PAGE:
For the most part, critics raved about NHL 12, the latest installment in EA Sports’ popular hockey video game series. That’s great and all, but critical success doesn’t always allow companies to reap huge profits; simply look at the ratings for the defunct but beloved sitcom “Arrested Development” if you need to drive the point home.
Whether you pinpoint the reasoning based on strong word of mouth, a creative wave of marketing (including installments regarding the title’s nine legends) or the recent gains made by the sport itself, NHL 12 came charging out of the gate as far as sales are concerned. EA announced that the game broke first week records for the series, with the European version receiving a Sept. 9 release while the North American copy came out on Sept. 12.
Estimates indicate that more than 451,000 copies were sold, bringing in more than $27 million in retail. Chris Pereira of 1up.com reports that EA hopes to capitalize on this success by releasing a “free-to-play” Facebook game called NHL Superstars in October. (I have to admit I cringe a bit at the idea without knowing the details, as it makes me picture a hockey version of incessant “Farmville” updates. Hopefully it will be more promising than that, though.)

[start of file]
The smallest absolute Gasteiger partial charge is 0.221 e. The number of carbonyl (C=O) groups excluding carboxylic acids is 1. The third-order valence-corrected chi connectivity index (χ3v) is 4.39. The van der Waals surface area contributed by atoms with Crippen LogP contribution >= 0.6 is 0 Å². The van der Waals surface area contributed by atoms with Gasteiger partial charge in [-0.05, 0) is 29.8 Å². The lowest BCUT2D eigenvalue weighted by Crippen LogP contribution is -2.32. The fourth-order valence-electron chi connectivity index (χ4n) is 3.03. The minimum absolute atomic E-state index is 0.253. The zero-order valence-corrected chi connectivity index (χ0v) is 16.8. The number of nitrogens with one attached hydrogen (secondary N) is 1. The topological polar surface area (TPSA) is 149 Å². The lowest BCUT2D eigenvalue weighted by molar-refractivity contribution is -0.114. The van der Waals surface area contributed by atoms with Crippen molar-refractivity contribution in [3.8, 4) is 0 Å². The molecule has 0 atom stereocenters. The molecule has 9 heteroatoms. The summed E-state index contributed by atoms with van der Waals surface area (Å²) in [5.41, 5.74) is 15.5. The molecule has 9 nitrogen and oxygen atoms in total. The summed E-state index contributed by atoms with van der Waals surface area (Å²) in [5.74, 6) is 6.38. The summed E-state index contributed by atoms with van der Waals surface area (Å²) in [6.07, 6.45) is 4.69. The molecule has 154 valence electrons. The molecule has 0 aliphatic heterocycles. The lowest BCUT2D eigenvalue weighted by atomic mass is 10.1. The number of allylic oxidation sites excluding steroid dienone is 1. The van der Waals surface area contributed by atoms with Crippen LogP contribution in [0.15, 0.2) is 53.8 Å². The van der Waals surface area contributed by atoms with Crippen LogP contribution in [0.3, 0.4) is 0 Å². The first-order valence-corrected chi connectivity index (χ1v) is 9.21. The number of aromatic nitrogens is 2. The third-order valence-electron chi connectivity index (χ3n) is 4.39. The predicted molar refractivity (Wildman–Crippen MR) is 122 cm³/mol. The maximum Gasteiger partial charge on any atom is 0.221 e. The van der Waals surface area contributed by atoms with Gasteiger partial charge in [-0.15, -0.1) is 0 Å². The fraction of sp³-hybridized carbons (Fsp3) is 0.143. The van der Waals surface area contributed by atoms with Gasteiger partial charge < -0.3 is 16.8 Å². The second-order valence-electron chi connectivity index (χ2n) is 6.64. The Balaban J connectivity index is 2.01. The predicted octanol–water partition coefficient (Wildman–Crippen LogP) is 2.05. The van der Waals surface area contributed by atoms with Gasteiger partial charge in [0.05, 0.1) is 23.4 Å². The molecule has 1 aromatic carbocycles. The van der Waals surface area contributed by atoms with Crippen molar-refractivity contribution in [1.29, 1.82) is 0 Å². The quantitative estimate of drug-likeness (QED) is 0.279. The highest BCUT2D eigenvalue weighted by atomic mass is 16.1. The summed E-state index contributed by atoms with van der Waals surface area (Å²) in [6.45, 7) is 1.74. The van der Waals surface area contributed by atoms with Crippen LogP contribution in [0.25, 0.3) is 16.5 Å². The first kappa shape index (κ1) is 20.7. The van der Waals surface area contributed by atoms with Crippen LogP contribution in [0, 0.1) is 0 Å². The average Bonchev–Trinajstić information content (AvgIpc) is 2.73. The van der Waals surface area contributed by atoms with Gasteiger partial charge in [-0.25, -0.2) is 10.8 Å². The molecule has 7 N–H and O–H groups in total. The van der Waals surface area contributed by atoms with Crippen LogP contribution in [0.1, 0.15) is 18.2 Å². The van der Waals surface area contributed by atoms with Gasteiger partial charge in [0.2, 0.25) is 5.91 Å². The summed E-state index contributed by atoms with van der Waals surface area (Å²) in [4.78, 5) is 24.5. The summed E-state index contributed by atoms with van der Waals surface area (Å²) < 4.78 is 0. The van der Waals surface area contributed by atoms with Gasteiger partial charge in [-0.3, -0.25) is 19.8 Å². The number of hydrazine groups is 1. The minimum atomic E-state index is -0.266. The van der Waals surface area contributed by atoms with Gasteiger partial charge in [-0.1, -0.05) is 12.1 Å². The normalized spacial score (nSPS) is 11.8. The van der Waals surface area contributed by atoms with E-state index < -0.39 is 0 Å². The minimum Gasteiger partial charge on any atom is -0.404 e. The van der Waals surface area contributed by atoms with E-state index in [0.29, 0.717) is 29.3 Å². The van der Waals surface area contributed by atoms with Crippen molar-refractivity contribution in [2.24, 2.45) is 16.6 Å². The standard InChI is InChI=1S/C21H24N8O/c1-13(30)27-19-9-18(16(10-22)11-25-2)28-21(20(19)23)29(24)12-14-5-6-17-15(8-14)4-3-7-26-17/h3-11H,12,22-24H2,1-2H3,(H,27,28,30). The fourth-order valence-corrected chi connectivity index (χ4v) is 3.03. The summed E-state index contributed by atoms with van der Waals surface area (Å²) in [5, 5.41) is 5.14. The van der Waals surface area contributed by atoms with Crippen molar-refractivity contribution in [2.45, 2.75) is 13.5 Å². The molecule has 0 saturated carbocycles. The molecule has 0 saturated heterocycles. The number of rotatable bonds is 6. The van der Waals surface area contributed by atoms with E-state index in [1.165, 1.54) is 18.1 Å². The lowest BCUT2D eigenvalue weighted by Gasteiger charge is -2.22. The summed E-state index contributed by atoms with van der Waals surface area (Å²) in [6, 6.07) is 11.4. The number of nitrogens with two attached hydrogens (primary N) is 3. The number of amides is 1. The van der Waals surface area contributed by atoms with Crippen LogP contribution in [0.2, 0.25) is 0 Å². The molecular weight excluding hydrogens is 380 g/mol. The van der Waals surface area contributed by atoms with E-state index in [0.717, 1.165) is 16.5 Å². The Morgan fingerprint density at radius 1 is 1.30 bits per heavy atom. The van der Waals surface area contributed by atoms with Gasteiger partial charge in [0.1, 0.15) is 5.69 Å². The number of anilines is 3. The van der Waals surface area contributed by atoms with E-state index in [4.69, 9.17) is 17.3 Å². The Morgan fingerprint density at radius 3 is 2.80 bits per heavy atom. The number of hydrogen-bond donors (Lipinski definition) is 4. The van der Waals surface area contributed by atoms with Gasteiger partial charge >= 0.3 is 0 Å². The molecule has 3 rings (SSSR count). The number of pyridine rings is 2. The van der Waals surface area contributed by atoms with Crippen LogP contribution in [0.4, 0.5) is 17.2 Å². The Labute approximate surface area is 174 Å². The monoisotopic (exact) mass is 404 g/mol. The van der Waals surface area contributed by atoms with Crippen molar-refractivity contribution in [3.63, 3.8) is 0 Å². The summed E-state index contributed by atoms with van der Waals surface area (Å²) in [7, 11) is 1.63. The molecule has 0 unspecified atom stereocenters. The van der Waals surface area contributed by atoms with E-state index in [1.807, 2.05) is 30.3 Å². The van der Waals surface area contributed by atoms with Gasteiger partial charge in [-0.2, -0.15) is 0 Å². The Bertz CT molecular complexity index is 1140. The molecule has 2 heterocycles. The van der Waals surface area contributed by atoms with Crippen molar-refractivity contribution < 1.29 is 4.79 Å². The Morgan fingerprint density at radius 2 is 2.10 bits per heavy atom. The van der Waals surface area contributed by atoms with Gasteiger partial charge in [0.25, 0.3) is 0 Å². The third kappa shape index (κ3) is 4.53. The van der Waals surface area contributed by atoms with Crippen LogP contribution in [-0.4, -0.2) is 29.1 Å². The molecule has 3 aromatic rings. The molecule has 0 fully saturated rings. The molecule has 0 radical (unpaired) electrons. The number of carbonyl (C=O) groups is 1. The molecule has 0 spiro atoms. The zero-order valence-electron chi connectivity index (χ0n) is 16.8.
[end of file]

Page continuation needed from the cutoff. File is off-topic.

Electronic Arts has announced that NHL 12 enjoyed a “record-breaking launch.” After its release on September 13 in North America, EA’s internal figures peg it as having the biggest launch week in the franchise’s history. Sales were up 19 percent in North America and Europe (where it launched on September 9) as compared with last year, resulting in it bringing in more than $27 million at retail worldwide.
Record amounts of time was spent playing online, too; over 6.9 million online matches took place between September 13 and September 19. That’s the most during one week in the franchise’s history and 17 percent more than last year.
Hopefully those impressive figures will encourage EA Sports to maintain their aggressive (if subtle) approach to improving the NHL titles from NHL 12 to NHL 13 … although some might believe it’s hard to say what, exactly, they need to improve.